Ravi Umarji

Name: Ravi Umarji
Position: Page Editor
Graduation Year: 2006
Ravi is finally a senior in the Magnet. All you need to know about Ravi is that he's a huge Redskins fan (which, until last year, wasn't exactly pleasant). Of course, he's predicting a Super Bowl season next year. His favorite athlete is Lance Armstrong, and his favorite TV shows are Seinfeld and ER. Left: Ravi finally loses it during a particularly stressful Late Friday.

Stories (19)

Night School: A classroom of mediocrity

By Ravi Umarji | April 6, 2006, midnight | In Print »

It's 5 p.m. on March 1, 30 minutes into Marie Davis's Night School Physical Science class, and students are still filing in. The newest arrival barges in with his headphones blaring. Davis beckons him to the front of the room, hands him the worksheet that the students have been working on since the beginning of class and directs him to his seat. She doesn't mark him late.

Maryland needs the Purple Line

By Ravi Umarji | Jan. 26, 2006, midnight | In Print »

Every day, 200,000 cars sit idly in the 64-mile-long parking lot that is the Washington Capital Beltway. This spring, Maryland transit authorities will hold public forums to pitch their latest solution: toll lanes running in either direction around almost the entire Beltway.

Eating away at Blair's financial shortcomings

By Ravi Umarji | Dec. 15, 2005, midnight | In Print »

When the new Blair building first opened in 1998, ridiculous rumors about the high school flew around the county. It was the biggest high school in the U.S. It had a swimming pool. And a McDonald's was stationed right inside the school.

October newsbriefs

By Ravi Umarji | Oct. 6, 2005, midnight | In Print »

Two deaths occur at MCPS football games Kanisha Neal, a Rockville freshman, was stabbed at a James H. Blake football game by a 15-year-old Sherwood student on Sept. 23. The incident was the second fatality in one week at an MCPS football game, according to "The Washington Post." Stephone Wiggins, a 23-year-old Germantown resident, died of injuries received on Sept. 16, when he was beaten with a baseball bat at a football game between Seneca Valley and Northwest. In response to the deaths, MCPS is considering adding more security guards and police officers to supervise football games.

May newsbriefs

By Ravi Umarji | May 31, 2005, midnight | In Print »

Blair's incoming freshman class will have 87 fewer students than this year's class as a result of the completion of the first round of the selection process for the five Downcounty Consortium schools. This year, more eighth graders were denied their first choice of school, meaning that fewer students will attend Blair next year, according to Academy Coordinator Sundra Mann.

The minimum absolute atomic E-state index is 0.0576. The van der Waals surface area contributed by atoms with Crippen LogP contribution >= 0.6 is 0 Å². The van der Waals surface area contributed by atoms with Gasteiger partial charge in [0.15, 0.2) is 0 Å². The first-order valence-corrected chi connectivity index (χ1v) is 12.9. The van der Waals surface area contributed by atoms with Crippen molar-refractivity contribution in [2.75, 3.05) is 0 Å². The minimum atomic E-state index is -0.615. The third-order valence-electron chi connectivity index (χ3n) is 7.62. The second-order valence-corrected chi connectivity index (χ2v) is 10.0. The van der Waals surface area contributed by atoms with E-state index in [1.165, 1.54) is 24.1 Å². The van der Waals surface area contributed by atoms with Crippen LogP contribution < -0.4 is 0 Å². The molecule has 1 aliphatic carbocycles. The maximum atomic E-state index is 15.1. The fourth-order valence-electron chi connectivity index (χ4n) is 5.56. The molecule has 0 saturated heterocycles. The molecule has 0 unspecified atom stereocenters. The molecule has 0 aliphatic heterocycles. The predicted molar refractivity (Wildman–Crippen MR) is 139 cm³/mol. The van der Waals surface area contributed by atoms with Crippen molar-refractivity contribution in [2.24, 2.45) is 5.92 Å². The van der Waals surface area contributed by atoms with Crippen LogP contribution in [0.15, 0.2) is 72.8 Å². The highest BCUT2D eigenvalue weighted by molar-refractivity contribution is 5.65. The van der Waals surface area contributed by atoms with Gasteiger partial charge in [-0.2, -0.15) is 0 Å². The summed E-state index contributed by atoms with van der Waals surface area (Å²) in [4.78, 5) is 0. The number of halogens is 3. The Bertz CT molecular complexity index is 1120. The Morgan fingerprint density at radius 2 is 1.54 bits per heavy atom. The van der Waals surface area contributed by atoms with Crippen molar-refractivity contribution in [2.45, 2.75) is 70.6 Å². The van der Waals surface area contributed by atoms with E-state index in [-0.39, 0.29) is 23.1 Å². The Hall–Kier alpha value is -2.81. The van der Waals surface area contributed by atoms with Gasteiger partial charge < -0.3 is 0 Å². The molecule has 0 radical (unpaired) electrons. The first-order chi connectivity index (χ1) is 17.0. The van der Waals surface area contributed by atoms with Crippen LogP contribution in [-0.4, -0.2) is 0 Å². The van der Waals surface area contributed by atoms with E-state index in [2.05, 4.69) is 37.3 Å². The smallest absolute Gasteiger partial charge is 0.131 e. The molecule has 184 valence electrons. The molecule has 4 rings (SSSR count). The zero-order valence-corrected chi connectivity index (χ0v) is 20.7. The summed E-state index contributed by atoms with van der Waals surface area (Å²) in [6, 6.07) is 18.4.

County to replace fixtures

By Ravi Umarji | May 31, 2005, midnight | In Print »

All plumbing fixtures in elementary schools will be replaced by July of 2005 as a result of the Montgomery County Council's allocation of $1.6 million to reduce lead levels in MCPS drinking water. Middle- and high-school plumbing fixtures will be replaced by July of 2006.

More blacks accepted into Magnets

By Ravi Umarji | April 28, 2005, midnight | In Print »

Admissions of black students to the three Magnet middle schools have doubled due to MCPS efforts over the last three years, according to MCPS Director of Enriched and Innovative Instruction Virginia Tucker. The acceptance figures have been released amid protests by the African American Parents of Magnet School Applicants (AAPMSA) that too few black students are being accepted into Magnet programs.

AAPMSA is right in premise, wrong in implementation

By Ravi Umarji | April 21, 2005, midnight | In Print »

In January, a group of black parents called the African-American Parents of Magnet School Applicants (AAPMSA) began researching the application process to the Takoma Park, Eastern and Roberto Clemente Middle School Magnet programs. After meeting with various members of MCPS, AAPMSA sent a memorandum to the Board of Education on March 2 requesting that the Board suspend the Magnet application process because too few blacks were being admitted to the programs.


By Ravi Umarji | March 17, 2005, midnight | In Print »